Learning to improvise

Discussion in 'Trumpet Discussion' started by nickenator, Nov 3, 2013.

  1. Sidekick

    Sidekick Mezzo Piano User

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    I would echo others on the Charlie Porter approach to this, you can find his videos on Youtube and he has a good one on the basics of how to start improvising.
     
  2. tobylou8

    tobylou8 Utimate User

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    DITTO!!! The only mistake would be to not try! I learned fooling around with Tv theme songs and trying / learning the keys. Also did a lot of 1-3-5-8-7 intervals work to get the feel for improve and build my confidence. It's pretty easy to do without a lot of frustration.
     
  3. TrumpetMD

    TrumpetMD Fortissimo User

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    I understand what Stuart is saying. But I think it's too broad of a statement.

    There are different types of jazz improvisation books. A good workbook isn't a bad way to go. Like I said above, I started with the Aebersold series (especially volumes 1, 2 and 3). There are other good books out there, too.

    Mike
     
  4. tjcombo

    tjcombo Mezzo Forte User

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    +1. The theory contained in the books is part of what you need to internalise, but playing without dots is the aim. FWIW, the best theory lessons I got on improv came from my guitar teacher.
     
  5. TrumpetMD

    TrumpetMD Fortissimo User

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    Absolutely. I took private lessons for sax player in college, to help with my jazz improv.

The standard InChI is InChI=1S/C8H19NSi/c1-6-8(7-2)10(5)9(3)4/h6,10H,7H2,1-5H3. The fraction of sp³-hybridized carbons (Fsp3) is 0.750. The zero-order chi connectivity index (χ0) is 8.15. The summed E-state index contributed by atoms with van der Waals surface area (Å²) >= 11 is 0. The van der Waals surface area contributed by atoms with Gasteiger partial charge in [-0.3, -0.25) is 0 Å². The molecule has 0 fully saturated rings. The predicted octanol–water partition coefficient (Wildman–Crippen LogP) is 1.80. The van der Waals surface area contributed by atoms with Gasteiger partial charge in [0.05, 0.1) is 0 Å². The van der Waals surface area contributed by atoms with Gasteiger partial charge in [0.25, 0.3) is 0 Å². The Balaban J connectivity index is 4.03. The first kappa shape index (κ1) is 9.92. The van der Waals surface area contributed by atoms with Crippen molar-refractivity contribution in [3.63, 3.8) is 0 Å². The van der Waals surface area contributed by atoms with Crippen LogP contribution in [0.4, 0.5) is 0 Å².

Mike

    EDIT: I mean "from" a sax player.
     
    Last edited: Nov 4, 2013
  6. Vulgano Brother

    Vulgano Brother Moderator Staff Member

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    I'm a real bad jazz soloist. Put me on lead and I'm fine, and I can read changes well enough to not be booed of the stage, but I'm a jazz listener much more than I'm a soloist. It was not uncommon to hear Kind of Blue on our stereo (Our rock band's amp and cubic meter sized Altec-Lansings) followed by The Rite of Spring back in my college days. Our neighbors hated us especially after our sound man/pyrotechnician set off flash pots outside their apartment one Halloween.

    I would suggest listening to a bunch of Sonata Allegro forms. The first movement of Mozart's symphonies fit the bill nicely. The dude played with the theme for minutes at a time with an ease that is uncanny. It wouldn't hurt to do some listening to Beethoven and Bach too.

    Point is, (to me anyway) a great solo grows.
     
  7. TrumpetMD

    TrumpetMD Fortissimo User

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    Kudos to Vulgano Brother. Listening is good, no matter what type of player we are trying to become.

    Mike
     
  8. fuzzyhaze

    fuzzyhaze Mezzo Piano User

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    Improvising is also (in some ways) about being a mimic. Being able to hear a tune or a riff and play it back or something that fits with it. Eric Dolphy copied bird song! Many jazz players chucked in nursery rhymes. I know many good improvisers who are not college taught, they learnt by playing and jamming. Many of them love TV commercial tunes and childrens programmes theme tunes. They take delight in being silly and playful. Many of them will sit and sing along to their favourite tunes. I can sing every solo on So What from A Kind Of Blue, so if I wanted to play those tunes I have it in my head, in my memory, no dots needed. I am not saying here that sight reading is good or bad, what I am saying is develop your ear and your imagination, in order to improvise you must have some idea what to improvise with - a collection of tunes, riffs, a pallette of sounds and colours to draw from. Improvisation is painting with sound.
     
  9. Lionelsax

    Lionelsax Mezzo Piano User

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    Improvising is easier than playing well, if you play well, it can be the easiest thing.
     
  10. bigtiny

    bigtiny Mezzo Forte User

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    This sounds like the book about poetry that Robin Williams reads from and has the class tear up
    in 'Dead Poet's Society".

    bigtiny
     

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